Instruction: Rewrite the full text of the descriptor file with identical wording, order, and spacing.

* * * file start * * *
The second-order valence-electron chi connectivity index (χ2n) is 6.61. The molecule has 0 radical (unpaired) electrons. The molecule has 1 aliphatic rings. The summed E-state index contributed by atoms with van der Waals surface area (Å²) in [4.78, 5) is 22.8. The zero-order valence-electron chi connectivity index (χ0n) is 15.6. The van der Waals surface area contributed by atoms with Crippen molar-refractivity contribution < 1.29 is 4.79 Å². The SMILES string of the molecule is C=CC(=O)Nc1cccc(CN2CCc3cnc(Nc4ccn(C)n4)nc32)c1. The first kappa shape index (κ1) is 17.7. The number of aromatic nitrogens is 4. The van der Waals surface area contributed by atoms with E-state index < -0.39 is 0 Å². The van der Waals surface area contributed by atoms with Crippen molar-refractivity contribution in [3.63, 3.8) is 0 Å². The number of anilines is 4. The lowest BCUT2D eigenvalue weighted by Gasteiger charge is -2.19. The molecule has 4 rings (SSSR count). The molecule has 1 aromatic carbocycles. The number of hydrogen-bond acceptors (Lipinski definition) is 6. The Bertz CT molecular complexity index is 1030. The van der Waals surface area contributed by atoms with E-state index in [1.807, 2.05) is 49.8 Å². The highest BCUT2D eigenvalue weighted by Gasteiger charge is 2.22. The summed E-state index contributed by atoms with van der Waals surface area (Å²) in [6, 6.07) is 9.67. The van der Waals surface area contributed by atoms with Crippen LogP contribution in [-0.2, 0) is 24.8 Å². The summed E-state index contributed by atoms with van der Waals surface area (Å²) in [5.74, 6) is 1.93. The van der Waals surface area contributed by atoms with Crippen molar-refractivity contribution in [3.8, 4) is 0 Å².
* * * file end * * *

The second-order valence-electron chi connectivity index (χ2n) is 6.61. The molecule has 0 radical (unpaired) electrons. The molecule has 1 aliphatic rings. The summed E-state index contributed by atoms with van der Waals surface area (Å²) in [4.78, 5) is 22.8. The zero-order valence-electron chi connectivity index (χ0n) is 15.6. The van der Waals surface area contributed by atoms with Crippen molar-refractivity contribution < 1.29 is 4.79 Å². The SMILES string of the molecule is C=CC(=O)Nc1cccc(CN2CCc3cnc(Nc4ccn(C)n4)nc32)c1. The first kappa shape index (κ1) is 17.7. The number of aromatic nitrogens is 4. The van der Waals surface area contributed by atoms with E-state index < -0.39 is 0 Å². The van der Waals surface area contributed by atoms with Crippen molar-refractivity contribution in [3.63, 3.8) is 0 Å². The number of anilines is 4. The lowest BCUT2D eigenvalue weighted by Gasteiger charge is -2.19. The molecule has 4 rings (SSSR count). The molecule has 1 aromatic carbocycles. The number of hydrogen-bond acceptors (Lipinski definition) is 6. The Bertz CT molecular complexity index is 1030. The van der Waals surface area contributed by atoms with E-state index in [1.807, 2.05) is 49.8 Å². The highest BCUT2D eigenvalue weighted by Gasteiger charge is 2.22. The summed E-state index contributed by atoms with van der Waals surface area (Å²) in [6, 6.07) is 9.67. The van der Waals surface area contributed by atoms with Crippen LogP contribution in [-0.2, 0) is 24.8 Å². The summed E-state index contributed by atoms with van der Waals surface area (Å²) in [5.74, 6) is 1.93. The van der Waals surface area contributed by atoms with Crippen molar-refractivity contribution in [3.8, 4) is 0 Å².